Pastors Don't Recall Issues with Accused Priest

By Jackie Majerus
The Bristol Press [Bristol CT]
November 2, 2005

BRISTOL -- One of the priests named in the Archdiocese of Hartford's sexual abuse settlement this week served as recently as five years ago at St. Joseph Church and St. Anthony Church in Bristol. Louis Paturzo, who is no longer a priest, spent time serving Mass at the two Bristol churches from 1997 to 2000, though pastors from those churches said they're not aware of any problems within their parishes while he was there.


In addition to Paturzo, three other priests who had area parish assignments were among the 14 accused in the lawsuit settled Monday, according to the attorneys for the plaintiffs.

The Rev. Thomas Glynn [deceased] served at St. Matthew, Forestville, 1966-67; the Rev. Felix Maguire worked at St. Pius X, Wolcott, 1968-72; and the Rev. Edward Muha [deceased], served at Immaculate Conception in Terryville, 1969-96.

The Rev. Nick Melo, pastor at St. Anthony's Church, said Paturzo lived at St. Joseph Church during his stay in Bristol and worked half-time as a priest and half-time for the state.

Paturzo split his half-time hours between the two parishes, said Melo, making him a "quarter-time priest" at each.

At St. Joseph Church, Paturzo did the Spanish Mass, said the Rev.James Leary, who served for 18 years at St. Joseph Church before moving to a West Hartford church more than a year ago.

"He helped me mostly on weekends," said Leary.

Paturzo's duties at St. Anthony were minimal, according to Melo. He said Paturzo covered for him on Tuesdays and Wednesdays, which were his days off. On those days, Paturzo said Mass and officiated at funerals, Melo said.

According to a 2002 Dallas Morning News series on Catholic bishops and sex abuse, Paturzo was first accused in 1993, but was allowed to continue in the priesthood after state police could not prove the allegations and psychiatrists said he posed no threat to children.

Paturzo, who became a priest in 1981, remained on duty until May 2002 when he admitted molesting young boys and resigned from his job at a middle school, the 2002 newspaper series reported. Both incidents happened in the 1970s when he was a church deacon, according to the Texas paper.

But both Melo and Leary said they knew nothing about the allegations when Paturzo came to their churches in the late 1990s to lend a hand.

For the incidents in the 1970s, Melo said, Paturzo was removed from the ministry -- a punishment Melo described as "severe" for actions decades ago, before Paturzo became a priest.

"There's a zero-tolerance policy," said Melo. "He's been a priest for over 25 years with no other inklings of anything."

"There's a difference between someone like that and some of these sexual predators," said Melo, adding, "Guys like that need to be locked up somewhere."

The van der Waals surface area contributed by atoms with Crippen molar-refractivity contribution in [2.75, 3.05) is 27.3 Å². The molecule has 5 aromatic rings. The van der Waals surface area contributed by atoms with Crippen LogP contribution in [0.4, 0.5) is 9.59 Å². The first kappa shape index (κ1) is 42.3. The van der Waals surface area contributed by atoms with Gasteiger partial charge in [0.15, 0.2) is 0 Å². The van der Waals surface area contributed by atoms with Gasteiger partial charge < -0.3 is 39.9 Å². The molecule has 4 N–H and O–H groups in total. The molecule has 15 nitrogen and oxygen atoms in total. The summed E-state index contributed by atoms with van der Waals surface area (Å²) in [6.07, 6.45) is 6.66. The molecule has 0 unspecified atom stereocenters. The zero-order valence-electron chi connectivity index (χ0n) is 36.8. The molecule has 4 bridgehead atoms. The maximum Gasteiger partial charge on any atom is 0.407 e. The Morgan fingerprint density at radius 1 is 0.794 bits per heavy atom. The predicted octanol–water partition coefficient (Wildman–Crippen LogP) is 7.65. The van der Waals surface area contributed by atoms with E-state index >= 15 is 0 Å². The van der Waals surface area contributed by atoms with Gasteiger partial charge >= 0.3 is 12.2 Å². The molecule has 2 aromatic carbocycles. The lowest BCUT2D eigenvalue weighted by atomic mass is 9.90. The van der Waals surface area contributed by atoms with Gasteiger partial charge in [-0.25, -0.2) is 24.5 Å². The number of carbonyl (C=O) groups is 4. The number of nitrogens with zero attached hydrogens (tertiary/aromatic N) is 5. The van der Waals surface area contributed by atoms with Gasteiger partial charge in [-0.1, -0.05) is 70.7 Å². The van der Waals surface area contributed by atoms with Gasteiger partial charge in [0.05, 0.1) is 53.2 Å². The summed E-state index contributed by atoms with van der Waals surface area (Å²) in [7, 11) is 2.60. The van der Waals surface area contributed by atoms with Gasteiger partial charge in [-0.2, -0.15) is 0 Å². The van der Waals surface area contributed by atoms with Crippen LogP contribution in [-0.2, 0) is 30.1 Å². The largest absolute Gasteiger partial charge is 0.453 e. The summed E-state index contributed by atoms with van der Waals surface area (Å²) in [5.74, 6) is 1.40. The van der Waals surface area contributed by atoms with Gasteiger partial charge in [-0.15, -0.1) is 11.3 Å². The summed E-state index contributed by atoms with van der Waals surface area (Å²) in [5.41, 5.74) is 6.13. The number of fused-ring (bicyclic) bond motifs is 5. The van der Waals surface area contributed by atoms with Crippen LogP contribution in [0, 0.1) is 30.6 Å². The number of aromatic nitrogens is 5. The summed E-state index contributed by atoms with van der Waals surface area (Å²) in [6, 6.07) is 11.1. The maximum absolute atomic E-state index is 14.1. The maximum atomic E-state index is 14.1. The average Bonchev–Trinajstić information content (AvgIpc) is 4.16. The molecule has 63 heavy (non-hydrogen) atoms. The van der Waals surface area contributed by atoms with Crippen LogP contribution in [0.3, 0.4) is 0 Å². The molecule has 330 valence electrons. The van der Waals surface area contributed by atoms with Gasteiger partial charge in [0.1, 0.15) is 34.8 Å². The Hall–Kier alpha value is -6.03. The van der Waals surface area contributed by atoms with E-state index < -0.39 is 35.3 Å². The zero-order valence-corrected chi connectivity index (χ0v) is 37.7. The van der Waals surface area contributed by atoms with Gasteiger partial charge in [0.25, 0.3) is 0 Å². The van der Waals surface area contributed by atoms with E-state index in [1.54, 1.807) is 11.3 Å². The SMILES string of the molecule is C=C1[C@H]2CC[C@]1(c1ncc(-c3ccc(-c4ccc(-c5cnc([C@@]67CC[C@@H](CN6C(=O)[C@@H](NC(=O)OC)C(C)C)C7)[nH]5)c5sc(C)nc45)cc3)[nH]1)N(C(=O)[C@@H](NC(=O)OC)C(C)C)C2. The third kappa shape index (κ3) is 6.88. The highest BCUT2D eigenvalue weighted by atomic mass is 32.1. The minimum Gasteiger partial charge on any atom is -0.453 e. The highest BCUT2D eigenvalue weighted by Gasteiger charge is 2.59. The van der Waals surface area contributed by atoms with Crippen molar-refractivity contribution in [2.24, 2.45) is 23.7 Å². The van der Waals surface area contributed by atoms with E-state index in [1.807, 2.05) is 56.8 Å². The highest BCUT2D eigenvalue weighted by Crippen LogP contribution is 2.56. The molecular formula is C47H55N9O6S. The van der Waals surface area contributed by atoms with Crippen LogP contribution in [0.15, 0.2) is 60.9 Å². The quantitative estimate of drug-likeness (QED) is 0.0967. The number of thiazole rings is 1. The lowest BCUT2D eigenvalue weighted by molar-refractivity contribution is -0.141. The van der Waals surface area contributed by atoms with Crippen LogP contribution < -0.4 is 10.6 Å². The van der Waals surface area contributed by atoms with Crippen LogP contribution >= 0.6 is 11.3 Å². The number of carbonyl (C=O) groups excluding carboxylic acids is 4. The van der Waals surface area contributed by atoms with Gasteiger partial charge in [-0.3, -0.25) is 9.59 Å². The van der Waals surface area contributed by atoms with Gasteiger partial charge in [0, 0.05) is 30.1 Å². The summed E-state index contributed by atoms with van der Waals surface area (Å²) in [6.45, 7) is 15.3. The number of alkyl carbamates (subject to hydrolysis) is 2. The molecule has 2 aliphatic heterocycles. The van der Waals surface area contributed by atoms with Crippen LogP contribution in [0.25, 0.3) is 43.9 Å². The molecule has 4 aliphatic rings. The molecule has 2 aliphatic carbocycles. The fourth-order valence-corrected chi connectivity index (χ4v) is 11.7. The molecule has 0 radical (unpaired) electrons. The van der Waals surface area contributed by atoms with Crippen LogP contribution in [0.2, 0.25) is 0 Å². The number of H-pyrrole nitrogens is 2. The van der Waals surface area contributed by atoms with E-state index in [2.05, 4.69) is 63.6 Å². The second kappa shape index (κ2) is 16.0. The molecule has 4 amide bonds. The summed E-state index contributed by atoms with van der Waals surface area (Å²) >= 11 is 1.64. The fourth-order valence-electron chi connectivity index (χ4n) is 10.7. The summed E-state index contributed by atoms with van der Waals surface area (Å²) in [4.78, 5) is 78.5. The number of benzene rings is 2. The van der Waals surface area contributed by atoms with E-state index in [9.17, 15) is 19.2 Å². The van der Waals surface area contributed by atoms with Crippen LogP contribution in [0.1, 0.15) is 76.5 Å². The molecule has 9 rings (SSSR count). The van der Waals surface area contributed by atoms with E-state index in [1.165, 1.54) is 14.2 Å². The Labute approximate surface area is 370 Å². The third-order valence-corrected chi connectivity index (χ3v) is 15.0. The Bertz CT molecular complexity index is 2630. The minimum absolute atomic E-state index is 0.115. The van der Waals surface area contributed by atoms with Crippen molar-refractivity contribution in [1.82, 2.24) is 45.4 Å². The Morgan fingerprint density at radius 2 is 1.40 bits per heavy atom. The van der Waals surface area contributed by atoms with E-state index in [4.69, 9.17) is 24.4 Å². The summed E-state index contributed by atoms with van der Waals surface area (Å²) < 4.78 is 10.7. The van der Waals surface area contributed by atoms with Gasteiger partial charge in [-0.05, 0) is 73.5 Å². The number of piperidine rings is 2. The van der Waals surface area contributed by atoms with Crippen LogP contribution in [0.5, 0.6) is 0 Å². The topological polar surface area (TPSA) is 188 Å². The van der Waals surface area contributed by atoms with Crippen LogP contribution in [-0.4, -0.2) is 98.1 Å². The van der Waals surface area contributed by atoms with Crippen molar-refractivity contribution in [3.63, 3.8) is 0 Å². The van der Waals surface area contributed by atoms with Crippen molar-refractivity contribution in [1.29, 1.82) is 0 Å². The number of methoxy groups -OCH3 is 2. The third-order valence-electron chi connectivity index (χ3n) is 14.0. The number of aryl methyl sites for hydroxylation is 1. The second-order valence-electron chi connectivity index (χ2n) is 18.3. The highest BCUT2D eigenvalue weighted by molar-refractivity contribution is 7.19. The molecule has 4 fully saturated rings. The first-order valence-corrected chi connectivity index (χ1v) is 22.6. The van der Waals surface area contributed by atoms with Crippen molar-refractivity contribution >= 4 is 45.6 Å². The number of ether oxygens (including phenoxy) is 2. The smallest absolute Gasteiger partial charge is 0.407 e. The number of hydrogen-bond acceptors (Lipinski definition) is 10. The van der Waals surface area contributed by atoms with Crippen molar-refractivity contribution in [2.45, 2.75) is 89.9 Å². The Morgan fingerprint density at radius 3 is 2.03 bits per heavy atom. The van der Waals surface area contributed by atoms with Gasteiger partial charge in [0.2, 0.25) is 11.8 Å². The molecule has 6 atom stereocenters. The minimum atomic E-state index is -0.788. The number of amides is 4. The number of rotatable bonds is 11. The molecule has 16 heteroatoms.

Melo, who's been a priest for 22 years and served the past 16 of them at St. Anthony, said he didn't know anything about the allegations against Paturzo when they served together in Bristol.

"He didn't come forward and volunteer anything," Melo said.

Leary said he spoke with Paturzo about the allegations afterward, but said he didn't want to comment on their confidential conversation. He said Paturzo was a friend.

Leary said no one at his parish in Bristol raised any allegations about Paturzo.

"There was never any issue like that at all," Leary said. "I certainly never thought that he was a danger when he was in Bristol. I sincerely believe there was nothing like that going on in Bristol."

Melo said he would be more than willing to help anyone victimized by a priest, but he said he's not worried that a parishioner might come forward with an allegation against Paturzo. He said the diocese is always asking that anyone with that kind of information bring it forth.

It has to "be an awful thing," said Melo, who added the church has apologized and tried to make changes. "We work to make sure that it doesn't happen ever again."

Leary, who has been a priest for 38 years, said, "I think it's terrible that priests have done things like this. I feel very badly for all those people who've been victimized by them."

Melo said most people understand the majority of priests are good people, living their calling.

Paturzo, who did work with gangs in Hartford, "had a real gift" for it, according to Melo.

"He had a way of relating to these troubled youth," said Melo. "He did a lot of good, which is why I felt so sad over an incident that apparently happened over 30 years ago."

But Melo said he also understands the zero-tolerance policy.

Melo said he doesn't have "a clue" where to find Paturzo now.

"No one seems to know where he is," said Melo. "I literally haven't seen him or talked to him since he left here."

"I haven't seen him in probably about six or seven months," Leary said.

Paturzo could not be reached for comment.


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